|Description:||Arguably the innovation that is having the greatest cultural, societal, economic, and political impact is the Internet. As a consequence, there are fewer fields in the humanities and the social sciences that have attracted as much attention as the effects of the Internet. One of the areas that is involved prominently in the Internet in many ways is language. Language is involved in the many communicative functions performed in and through the Internet, from medical counselling through advertising to scientific discourse and personal communication.
At the same time, the specific technical and pragmatic conditions of use have given rise to uses of language in a new mode that, while related to both written and spoken language, appears in many ways to represent a new language medium in its own right, in competition with the two other language media, and certainly with new communicative genres, such as different versions of email, chats, newsgroups, lists, MUDs, MOOs, guestbooks etc. These new genres are exploited by different societal uses in different ways, they have new floor rules, new rules of cooperation, and they involve new social roles, new networks, as well as psycho-social and emotional effects and perceptions of the communicative situation that are not identical to the ones observed with comparable written and spoken genres. These effects are managed, produced and manipulated by language, and, the other way round, the use of language reflects these perceptions.
As a consequence, there new uses and new use types, resulting in many facets of language change, and ultimately in structural change. A new branch of language use, if not structure, is evolving.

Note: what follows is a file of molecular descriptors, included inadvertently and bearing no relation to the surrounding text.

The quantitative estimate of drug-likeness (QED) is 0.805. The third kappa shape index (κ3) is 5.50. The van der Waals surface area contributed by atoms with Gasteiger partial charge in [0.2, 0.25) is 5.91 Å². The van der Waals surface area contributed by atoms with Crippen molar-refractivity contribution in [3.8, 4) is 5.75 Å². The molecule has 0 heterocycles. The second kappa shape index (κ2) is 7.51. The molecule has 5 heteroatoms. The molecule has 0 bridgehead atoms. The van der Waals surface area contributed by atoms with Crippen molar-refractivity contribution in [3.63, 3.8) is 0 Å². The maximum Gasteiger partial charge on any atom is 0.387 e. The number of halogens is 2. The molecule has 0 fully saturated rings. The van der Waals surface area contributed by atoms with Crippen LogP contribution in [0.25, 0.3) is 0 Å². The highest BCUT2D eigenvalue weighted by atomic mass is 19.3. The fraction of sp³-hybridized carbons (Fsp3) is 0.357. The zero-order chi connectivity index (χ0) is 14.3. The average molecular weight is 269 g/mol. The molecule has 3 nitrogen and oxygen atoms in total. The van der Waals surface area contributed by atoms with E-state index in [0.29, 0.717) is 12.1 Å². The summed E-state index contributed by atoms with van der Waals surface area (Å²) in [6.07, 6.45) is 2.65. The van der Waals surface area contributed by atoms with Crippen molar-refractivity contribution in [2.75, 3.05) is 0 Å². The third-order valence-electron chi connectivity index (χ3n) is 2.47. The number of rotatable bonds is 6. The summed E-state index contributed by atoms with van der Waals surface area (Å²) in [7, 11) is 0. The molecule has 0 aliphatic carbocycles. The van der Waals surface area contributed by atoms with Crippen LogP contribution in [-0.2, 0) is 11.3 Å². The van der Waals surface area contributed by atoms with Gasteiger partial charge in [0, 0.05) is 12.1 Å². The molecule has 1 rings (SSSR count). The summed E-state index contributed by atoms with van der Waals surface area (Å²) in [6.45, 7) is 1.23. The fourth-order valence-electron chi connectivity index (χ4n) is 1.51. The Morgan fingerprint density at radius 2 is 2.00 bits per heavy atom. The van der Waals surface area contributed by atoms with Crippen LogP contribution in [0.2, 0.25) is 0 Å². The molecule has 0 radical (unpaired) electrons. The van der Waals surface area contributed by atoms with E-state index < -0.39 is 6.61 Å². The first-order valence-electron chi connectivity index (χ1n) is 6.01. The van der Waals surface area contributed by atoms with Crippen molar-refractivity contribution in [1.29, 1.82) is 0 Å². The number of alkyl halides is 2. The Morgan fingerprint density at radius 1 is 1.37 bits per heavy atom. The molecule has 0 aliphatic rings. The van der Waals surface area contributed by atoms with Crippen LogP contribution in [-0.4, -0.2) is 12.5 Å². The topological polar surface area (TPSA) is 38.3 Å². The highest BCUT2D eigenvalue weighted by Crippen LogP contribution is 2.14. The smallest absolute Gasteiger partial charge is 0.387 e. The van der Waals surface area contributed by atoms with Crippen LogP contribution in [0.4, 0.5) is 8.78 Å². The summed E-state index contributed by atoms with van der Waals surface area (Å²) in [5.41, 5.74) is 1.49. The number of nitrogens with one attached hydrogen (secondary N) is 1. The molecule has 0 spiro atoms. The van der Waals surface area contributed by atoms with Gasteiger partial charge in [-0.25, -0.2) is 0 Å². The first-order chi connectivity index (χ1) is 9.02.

[email protected] will focus research the pivotal role of language under the new medial conditions of use and interacting with the various societal domains. Linguistic concerns, including sociolinguistic, discourse analytic, pragmatic perspectives will be at the center of interest, but it will have to include the conditions, functions and constraints of these societal domains, as they will be factors in shaping language and being themselves transformed in their practice in the process. In order for society to be able to exploit and implement these new uses, there has to be a body of scientific knowledge for these domains to draw upon in application and teaching. The purpose of this journal is not only to enhance our linguistic body of knowledge, but also to make available a repository of knowledge for application.
Hithertoo, such a body of knowledge focusing on language, to the extent it exists, was not available in a centralized form, but rather scattered over quite a range of publications, even in MA theses, impeding fast access to the state of research, a natural consequence of the fact that scientific interest in language use in the medium comes from very diverse perspectives and that the use of the Internet as grown-up means of communication met with less than full cultural confidence from more conservative quarters. It is the purpose of the journal to make available this body of research in an easy way that is congenial to the subject of research, the Internet, and that exploits all the advantages over traditional ways of publication, including time and cost involved in publication.
To ensure hightest standards, [email protected] works with a high-class specialised editorial board. Articles will be subjected to the same multiple blind peer reviewing process as with quality paper journals.